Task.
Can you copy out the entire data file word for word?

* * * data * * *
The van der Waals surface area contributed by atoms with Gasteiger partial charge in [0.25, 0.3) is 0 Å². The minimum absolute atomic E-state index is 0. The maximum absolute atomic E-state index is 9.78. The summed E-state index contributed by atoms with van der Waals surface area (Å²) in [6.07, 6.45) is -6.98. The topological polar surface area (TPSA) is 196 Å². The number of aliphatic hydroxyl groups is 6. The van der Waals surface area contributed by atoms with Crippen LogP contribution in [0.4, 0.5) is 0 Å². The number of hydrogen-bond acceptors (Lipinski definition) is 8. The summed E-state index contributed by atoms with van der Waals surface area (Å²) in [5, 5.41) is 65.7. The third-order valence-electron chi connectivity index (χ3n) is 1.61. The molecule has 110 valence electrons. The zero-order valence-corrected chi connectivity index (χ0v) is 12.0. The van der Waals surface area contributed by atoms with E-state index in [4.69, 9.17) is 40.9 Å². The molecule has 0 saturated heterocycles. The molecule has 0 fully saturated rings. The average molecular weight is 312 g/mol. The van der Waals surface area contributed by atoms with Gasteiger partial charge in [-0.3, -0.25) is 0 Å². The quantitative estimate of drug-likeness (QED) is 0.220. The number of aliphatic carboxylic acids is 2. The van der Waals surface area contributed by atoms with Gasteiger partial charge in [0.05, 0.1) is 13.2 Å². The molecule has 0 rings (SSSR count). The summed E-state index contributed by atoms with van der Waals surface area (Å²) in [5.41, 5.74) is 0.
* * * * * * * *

The van der Waals surface area contributed by atoms with Gasteiger partial charge in [0.25, 0.3) is 0 Å². The minimum absolute atomic E-state index is 0. The maximum absolute atomic E-state index is 9.78. The summed E-state index contributed by atoms with van der Waals surface area (Å²) in [6.07, 6.45) is -6.98. The topological polar surface area (TPSA) is 196 Å². The number of aliphatic hydroxyl groups is 6. The van der Waals surface area contributed by atoms with Crippen LogP contribution in [0.4, 0.5) is 0 Å². The number of hydrogen-bond acceptors (Lipinski definition) is 8. The summed E-state index contributed by atoms with van der Waals surface area (Å²) in [5, 5.41) is 65.7. The third-order valence-electron chi connectivity index (χ3n) is 1.61. The molecule has 110 valence electrons. The zero-order valence-corrected chi connectivity index (χ0v) is 12.0. The van der Waals surface area contributed by atoms with E-state index in [4.69, 9.17) is 40.9 Å². The molecule has 0 saturated heterocycles. The molecule has 0 fully saturated rings. The average molecular weight is 312 g/mol. The van der Waals surface area contributed by atoms with Gasteiger partial charge in [-0.3, -0.25) is 0 Å². The quantitative estimate of drug-likeness (QED) is 0.220. The number of aliphatic carboxylic acids is 2. The van der Waals surface area contributed by atoms with Gasteiger partial charge in [0.05, 0.1) is 13.2 Å². The molecule has 0 rings (SSSR count). The summed E-state index contributed by atoms with van der Waals surface area (Å²) in [5.41, 5.74) is 0.